Rosemary essential oil contains several chemical compounds known for their health benefits. Research has shown that they may help protect the liver, fight cancer, and improve mental clarity and memory. 

Here’s a breakdown of those health-boosting rosemary compounds - and how they can add to your skin and scalp care.

Antioxidants Can Help Heal Damaged Cells

Rosemary oil contains the phenolic compound carnosic acid, a powerful antioxidant. Antioxidants can help boost your cells’ natural healing process by fighting damage caused by free radicals and oxidative stress. Those are both contributors to aging at the cellular level that also cause visible skin aging. 

By healing the underlying tissue and nerves, antioxidants like carnosic acid may help restore skin health and promote new hair growth. Phenolic compounds are also thought to fight the growth of cancer cells.

Anti-Inflammatory Properties Can Help Soothe Your Scalp

Several compounds in rosemary extract can help calm inflammation and even relieve pain through analgesic effects. These include carnolic acid, oleanolic acid, bornyl acetate, and other chemical components.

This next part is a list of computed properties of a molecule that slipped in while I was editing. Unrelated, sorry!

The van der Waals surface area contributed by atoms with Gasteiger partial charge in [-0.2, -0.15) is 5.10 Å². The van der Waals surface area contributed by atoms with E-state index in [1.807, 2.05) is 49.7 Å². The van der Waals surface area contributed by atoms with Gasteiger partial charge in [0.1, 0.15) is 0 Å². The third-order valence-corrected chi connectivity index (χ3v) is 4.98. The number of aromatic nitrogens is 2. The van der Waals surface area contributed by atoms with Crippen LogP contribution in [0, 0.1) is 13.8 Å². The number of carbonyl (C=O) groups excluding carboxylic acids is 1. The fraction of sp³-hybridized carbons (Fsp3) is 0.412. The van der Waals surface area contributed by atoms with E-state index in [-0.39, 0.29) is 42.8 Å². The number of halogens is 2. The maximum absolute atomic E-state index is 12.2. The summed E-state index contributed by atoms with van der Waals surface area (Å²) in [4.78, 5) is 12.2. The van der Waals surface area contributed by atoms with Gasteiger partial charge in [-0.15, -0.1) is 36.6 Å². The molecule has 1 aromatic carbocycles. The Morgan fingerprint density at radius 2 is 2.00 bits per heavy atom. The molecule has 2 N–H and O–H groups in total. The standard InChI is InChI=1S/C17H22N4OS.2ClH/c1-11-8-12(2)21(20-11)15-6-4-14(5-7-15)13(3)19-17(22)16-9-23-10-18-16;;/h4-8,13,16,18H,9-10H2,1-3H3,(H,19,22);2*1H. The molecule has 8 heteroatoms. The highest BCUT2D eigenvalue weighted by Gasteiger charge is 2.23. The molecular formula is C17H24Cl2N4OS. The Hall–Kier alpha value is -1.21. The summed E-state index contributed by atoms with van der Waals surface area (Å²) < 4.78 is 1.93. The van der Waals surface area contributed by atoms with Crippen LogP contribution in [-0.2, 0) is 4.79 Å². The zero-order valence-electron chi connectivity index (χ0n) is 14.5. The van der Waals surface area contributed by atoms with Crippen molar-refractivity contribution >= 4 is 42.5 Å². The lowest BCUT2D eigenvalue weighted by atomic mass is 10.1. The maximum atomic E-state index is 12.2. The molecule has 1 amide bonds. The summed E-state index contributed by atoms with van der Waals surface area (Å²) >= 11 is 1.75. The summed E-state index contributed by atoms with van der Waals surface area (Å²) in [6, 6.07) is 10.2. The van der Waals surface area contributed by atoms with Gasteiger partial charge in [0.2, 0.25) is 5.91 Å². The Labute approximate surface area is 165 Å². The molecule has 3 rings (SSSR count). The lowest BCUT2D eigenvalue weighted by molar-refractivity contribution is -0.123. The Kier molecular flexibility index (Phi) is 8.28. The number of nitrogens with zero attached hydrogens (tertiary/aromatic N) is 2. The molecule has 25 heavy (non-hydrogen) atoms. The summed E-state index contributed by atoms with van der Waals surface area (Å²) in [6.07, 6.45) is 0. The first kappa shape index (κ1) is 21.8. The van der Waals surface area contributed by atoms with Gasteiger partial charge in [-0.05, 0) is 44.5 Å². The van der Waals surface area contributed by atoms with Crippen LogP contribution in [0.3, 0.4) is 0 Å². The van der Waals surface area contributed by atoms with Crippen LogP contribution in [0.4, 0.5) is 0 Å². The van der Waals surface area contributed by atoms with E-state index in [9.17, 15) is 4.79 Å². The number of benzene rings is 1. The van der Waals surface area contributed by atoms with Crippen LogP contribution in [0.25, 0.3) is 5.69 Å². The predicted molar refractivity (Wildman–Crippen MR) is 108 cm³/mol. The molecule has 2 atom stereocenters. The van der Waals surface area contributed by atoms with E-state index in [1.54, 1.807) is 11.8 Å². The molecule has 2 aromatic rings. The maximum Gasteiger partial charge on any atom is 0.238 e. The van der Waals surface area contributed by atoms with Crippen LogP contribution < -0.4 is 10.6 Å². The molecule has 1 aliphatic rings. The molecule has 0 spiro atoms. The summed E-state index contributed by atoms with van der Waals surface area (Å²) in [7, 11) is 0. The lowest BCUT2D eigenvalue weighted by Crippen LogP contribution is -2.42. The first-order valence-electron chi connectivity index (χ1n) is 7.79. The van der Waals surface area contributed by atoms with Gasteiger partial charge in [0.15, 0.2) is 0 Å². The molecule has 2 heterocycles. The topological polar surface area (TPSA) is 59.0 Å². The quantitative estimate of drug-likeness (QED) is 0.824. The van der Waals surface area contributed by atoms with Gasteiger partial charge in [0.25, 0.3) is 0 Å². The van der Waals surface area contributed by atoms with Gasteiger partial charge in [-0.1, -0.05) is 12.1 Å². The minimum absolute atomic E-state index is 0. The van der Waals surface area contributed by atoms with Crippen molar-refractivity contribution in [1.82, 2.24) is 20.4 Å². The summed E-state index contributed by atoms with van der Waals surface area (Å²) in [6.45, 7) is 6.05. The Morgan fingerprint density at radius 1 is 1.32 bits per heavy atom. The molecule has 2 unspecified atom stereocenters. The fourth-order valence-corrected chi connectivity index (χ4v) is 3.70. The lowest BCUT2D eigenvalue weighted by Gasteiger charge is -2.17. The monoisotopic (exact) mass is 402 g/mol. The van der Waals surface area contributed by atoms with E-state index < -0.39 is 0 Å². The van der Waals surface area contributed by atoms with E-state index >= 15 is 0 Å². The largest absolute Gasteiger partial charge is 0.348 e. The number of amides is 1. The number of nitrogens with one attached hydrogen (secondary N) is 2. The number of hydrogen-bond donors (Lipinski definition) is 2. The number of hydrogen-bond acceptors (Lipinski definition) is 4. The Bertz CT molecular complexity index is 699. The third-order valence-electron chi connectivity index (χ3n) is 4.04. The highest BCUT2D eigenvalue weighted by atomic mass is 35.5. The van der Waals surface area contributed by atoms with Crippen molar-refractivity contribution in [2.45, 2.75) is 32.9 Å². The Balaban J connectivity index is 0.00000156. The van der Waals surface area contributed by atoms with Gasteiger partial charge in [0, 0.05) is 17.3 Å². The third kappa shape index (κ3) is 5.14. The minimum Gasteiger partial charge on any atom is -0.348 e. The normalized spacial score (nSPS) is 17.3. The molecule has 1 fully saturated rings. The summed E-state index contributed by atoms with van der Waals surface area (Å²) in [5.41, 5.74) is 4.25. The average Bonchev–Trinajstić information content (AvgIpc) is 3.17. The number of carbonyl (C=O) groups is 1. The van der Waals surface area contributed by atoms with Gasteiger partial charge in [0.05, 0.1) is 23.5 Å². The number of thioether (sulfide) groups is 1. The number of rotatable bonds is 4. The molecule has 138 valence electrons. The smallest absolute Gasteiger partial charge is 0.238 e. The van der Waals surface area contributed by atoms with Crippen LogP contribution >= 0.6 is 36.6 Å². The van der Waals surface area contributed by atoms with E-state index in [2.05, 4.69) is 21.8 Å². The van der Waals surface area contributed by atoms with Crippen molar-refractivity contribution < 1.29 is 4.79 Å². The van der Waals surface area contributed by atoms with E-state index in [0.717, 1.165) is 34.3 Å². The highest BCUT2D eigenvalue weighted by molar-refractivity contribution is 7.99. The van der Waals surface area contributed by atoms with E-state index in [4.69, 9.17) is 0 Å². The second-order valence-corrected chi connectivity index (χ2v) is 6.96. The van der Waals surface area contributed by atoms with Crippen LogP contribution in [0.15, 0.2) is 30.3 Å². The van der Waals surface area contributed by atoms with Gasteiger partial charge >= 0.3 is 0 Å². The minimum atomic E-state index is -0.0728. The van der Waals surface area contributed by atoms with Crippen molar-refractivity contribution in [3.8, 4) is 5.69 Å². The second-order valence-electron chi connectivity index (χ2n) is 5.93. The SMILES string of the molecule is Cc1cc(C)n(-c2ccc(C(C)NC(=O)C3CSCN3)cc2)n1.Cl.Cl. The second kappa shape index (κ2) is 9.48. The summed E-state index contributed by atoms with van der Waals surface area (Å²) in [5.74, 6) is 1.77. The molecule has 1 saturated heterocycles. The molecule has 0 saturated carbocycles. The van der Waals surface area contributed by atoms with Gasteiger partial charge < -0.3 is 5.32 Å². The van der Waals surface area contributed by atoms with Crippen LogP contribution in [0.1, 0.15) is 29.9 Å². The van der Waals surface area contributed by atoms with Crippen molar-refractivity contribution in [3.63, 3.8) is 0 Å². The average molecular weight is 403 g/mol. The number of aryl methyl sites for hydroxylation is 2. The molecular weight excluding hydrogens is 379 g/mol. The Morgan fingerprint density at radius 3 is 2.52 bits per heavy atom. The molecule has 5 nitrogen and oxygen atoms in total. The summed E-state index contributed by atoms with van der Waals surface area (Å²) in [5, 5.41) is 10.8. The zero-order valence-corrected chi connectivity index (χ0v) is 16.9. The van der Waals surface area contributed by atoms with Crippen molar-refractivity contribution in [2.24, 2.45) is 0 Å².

Reducing inflammation on your scalp can ease that destructive cycle taking place and help get things back to normal. (And a little pain relief won’t hurt, either). 

Stimulate Circulation to Promote Healthy Hair and Skin Growth

Rosemary essential oil has been proven in studies to stimulate hair growth. In fact, it’s been found just as effective as the active ingredient in some commercial hair-growth medications. 

Rosemary’s anti-inflammatory and antioxidant properties are thought to boost both the immune system and circulation. (That boost in blood circulation may be exactly how rosemary helps promote hair growth.)

Restore Your Scalp’s Microbiome Balance

Rosemary plants have proven antimicrobial properties, including anti-fungal powers, confirmed in clinical studies. Since people experiencing dandruff usually have too much of the common skin fungus Malassezia, the antimicrobial effects of rosemary might help get your scalp’s microbiome back in balance.